Orthodox Jewish Groups Exploit E-Rate Library Subsidy Program

Internet Cafes Get Cash. But What Makes Them Libraries?

Ariel Jankelowitz

By Josh Nathan-Kazis

Published February 05, 2013, issue of February 08, 2013.

(page 4 of 8)

“There are many [for-profit] kiosks, but these kiosks are very expensive,” said Yankel Schwartz, a spokesman for Kollel L’Horauh. “That’s why we opened a digital library.”

Kollel L’Horauh — a kollel is a communal study center for religious scholars — is headed by David Markowitz, a gabai, or religious organizer, at Aaron Teitelbaum’s main synagogue in Williamsburg. Markowitz established Kollel L’Horauh in an office building he owns on Williamsburg’s Kent Avenue.

In order to qualify for E-Rate subsidies, Kollel L’Horauh needed to be a member of METRO. But joining METRO, even as a collegial member, requires a site visit to inspect the applicant’s facilities. At the time it applied to join METRO, Kollel L’Horauh had no facilities at all.

“It was a problem,” Schwartz said. The organization was going to set itself up using E-Rate money, but it had to show some sort of facility to METRO in order to get the E-Rate money.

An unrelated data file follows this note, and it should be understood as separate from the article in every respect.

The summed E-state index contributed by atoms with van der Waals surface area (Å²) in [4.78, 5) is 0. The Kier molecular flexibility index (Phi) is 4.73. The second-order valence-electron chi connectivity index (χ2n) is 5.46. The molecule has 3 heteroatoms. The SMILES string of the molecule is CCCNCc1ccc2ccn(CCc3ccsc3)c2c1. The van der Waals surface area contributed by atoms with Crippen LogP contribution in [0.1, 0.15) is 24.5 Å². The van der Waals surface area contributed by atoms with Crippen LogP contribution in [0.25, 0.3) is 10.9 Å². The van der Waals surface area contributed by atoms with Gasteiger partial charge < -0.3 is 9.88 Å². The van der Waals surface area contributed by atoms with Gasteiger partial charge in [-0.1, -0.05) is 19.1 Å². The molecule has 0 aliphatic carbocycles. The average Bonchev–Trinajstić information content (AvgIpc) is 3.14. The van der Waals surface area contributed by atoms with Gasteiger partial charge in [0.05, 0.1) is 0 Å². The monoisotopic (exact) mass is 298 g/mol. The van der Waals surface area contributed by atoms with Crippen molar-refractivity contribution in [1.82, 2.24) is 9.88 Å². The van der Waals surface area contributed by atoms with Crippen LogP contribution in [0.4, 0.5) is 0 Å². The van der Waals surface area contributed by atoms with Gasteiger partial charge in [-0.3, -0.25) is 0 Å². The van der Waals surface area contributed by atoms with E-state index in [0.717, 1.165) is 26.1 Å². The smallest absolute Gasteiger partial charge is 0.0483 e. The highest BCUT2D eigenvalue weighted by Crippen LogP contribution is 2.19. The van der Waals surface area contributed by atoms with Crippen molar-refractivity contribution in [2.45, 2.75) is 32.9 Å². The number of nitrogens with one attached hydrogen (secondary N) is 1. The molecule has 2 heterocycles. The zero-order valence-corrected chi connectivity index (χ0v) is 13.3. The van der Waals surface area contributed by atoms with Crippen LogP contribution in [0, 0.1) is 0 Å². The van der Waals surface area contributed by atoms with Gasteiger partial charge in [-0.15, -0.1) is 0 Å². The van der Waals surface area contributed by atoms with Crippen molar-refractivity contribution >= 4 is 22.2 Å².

Schwartz’s solution? “We found people who [would] loan us some money,” Schwartz said. The group then used the funds to set up a facility for the purposes of its METRO site visit.

So Kollel L’Horauh opened long enough to secure METRO approval, then closed for renovations. The E-Rate subsidies came through, and the space reopened in the summer of 2012 with “10 to 12” computers, according to Schwartz. The group has received $176,000 worth of commitments from E-Rate, $137,000 of which has already been paid out. Schwartz said that 20 to 30 people use the facility each week. Some of the computers are loaded only with Web browsers; others have access to a large paid database of Jewish books called Otzar HaHochma.

A small room on a floor of offices, Kollel L’Horauh looks less like a library than do any of the other ultra-Orthodox collegial METRO members receiving E-Rate subsidies visited by the Forward.

Others, like Kollel Avreichim and another library in a building across the street from Aaron Teitelbaum’s main synagogue, did resemble libraries, with books and tables for study.

One Satmar community activist defended the notion that the library near the Satmar synagogue should be eligible for E-Rate. “The library is a library, even though it has different books,” the activist said. “There’s books there, there’s computers there, there’s everything in there [that the community needs], and there’s no reason this should not be included in the intention of this act. The reimbursement should be out there for all [communities’] libraries.”



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